"Factor XI deficiency and haemophilia C in dogs
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"Factor XI deficiency and haemophilia C in dogs

Dogs
Health & Safety

Haemophilia is a blood clotting disorder that can affect a wide range of different species of mammals, including dogs and of course, humans. Haemophilia comes in various different types, depending on the reason for the disorder and the effects that it has on the animal in question, and it is a hereditary condition that can be passed on from parents to their offspring.

Various different dog breeds have been identified as having certain types of haemophilia within the bloodlines of a significant enough number of dogs of the breed for it to be considered as a potential risk to the overall health and future health of the breed – and one of these is the Kerry blue terrier.

In the Kerry blue terrier breed, haemophilia C is the variant that has been identified as a hereditary health risk – and this in turn is caused by a deficiency of Factor XI, which is an important component in the body that assists with clotting of the blood, and maintaining coagulation of the blood. However, haemophilia C is still relatively rare both across dogs as a whole and within the Kerry blue terrier breed specifically, and so there is no mandatory health testing protocol in place for the disorder within the Kerry blue terrier breed.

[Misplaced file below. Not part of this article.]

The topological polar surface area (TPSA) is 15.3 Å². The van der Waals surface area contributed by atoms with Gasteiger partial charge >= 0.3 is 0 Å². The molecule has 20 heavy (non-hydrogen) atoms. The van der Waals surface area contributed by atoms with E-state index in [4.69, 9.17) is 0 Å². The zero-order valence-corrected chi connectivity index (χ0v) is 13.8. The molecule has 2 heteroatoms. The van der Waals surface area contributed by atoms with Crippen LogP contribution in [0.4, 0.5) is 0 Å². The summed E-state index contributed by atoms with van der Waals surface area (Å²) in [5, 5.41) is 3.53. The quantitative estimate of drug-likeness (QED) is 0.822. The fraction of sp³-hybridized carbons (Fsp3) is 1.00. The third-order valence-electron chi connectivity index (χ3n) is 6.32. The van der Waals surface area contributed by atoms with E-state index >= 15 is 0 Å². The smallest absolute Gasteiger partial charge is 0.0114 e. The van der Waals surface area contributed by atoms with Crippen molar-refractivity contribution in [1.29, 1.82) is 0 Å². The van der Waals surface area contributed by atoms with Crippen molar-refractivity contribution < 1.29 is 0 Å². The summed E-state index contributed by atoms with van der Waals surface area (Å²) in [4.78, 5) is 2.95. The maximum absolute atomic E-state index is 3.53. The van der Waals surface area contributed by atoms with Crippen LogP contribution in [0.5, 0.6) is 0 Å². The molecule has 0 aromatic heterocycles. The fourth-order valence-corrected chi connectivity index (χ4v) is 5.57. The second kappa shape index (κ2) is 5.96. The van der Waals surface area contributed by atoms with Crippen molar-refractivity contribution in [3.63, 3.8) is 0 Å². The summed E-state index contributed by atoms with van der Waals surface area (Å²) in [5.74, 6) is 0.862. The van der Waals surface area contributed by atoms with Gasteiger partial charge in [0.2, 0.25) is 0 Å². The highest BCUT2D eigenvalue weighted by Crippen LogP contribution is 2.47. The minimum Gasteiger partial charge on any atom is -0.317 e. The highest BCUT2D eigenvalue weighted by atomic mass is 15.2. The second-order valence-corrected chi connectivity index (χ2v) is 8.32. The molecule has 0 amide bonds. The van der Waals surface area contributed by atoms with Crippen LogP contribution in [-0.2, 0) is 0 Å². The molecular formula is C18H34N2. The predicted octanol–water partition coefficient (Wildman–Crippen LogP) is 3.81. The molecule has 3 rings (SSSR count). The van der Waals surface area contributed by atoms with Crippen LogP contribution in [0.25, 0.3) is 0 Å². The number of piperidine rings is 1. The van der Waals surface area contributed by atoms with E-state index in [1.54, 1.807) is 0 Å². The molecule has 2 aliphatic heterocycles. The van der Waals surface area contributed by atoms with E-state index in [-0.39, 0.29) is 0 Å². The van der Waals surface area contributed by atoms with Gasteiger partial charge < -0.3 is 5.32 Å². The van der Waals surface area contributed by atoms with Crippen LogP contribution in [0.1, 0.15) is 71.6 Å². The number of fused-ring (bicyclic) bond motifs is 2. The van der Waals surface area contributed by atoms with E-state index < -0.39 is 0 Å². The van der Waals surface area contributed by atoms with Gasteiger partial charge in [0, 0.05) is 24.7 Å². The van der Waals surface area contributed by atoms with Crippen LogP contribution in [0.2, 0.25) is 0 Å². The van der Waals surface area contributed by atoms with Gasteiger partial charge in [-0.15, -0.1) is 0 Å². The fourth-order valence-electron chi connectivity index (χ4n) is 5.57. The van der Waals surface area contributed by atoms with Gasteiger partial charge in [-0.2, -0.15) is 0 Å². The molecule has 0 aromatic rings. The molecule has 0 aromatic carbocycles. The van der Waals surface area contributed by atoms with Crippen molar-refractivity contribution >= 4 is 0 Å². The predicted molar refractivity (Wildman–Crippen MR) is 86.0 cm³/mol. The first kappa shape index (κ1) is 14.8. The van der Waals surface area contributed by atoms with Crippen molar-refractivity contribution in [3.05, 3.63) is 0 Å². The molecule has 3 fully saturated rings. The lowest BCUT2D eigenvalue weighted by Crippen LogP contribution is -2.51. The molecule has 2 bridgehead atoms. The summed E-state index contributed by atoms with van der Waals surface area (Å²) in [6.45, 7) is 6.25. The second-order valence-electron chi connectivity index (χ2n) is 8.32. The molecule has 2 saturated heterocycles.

In this article, we will look at factor XI deficiency and haemophilia C in the Kerry blue terrier, and examine how the condition is transmitted, how it affects dogs that inherit factor XI deficiency, and how Kerry blue terrier breeders can find out the status of their breeding stock. Read on to learn more.

What is factor XI deficiency?

Factor XI is one of several clotting factors that are naturally produced by the body, and which helps to coagulate blood so that it is dense enough to support life, as well as being vital in clotting and coagulation for wound healing.

It is a type of blood protein that enables the blood to clot in order to heal a wound and stop bleeding, but in dogs with factor XI deficiency, not enough factor XI is produced, which can lead to bleeding disorders and excessive bleeding if the dog is injured.

Unlike some of the various other clotting factors, factor XI deficiency doesn’t cause the dog’s blood to flow faster when they are wounded, but it does mean that wounds won’t heal properly, and they will often bleed for a long time after a cut or injury occurs. How acutely this affects any given dog with the disorder can vary from case to case.

What is haemophilia C?

Haemophilia is the name given to a group of disorders that affect the body’s ability to coagulate the blood and clot the blood to heal wounds, and there are various different forms of haemophilia, each of which pertains to the clotting factor that is deficient or absent within them.

In humans, haemophilia A and B are the two main variants of the condition, but other less common variants exist too – and the same is true for dogs.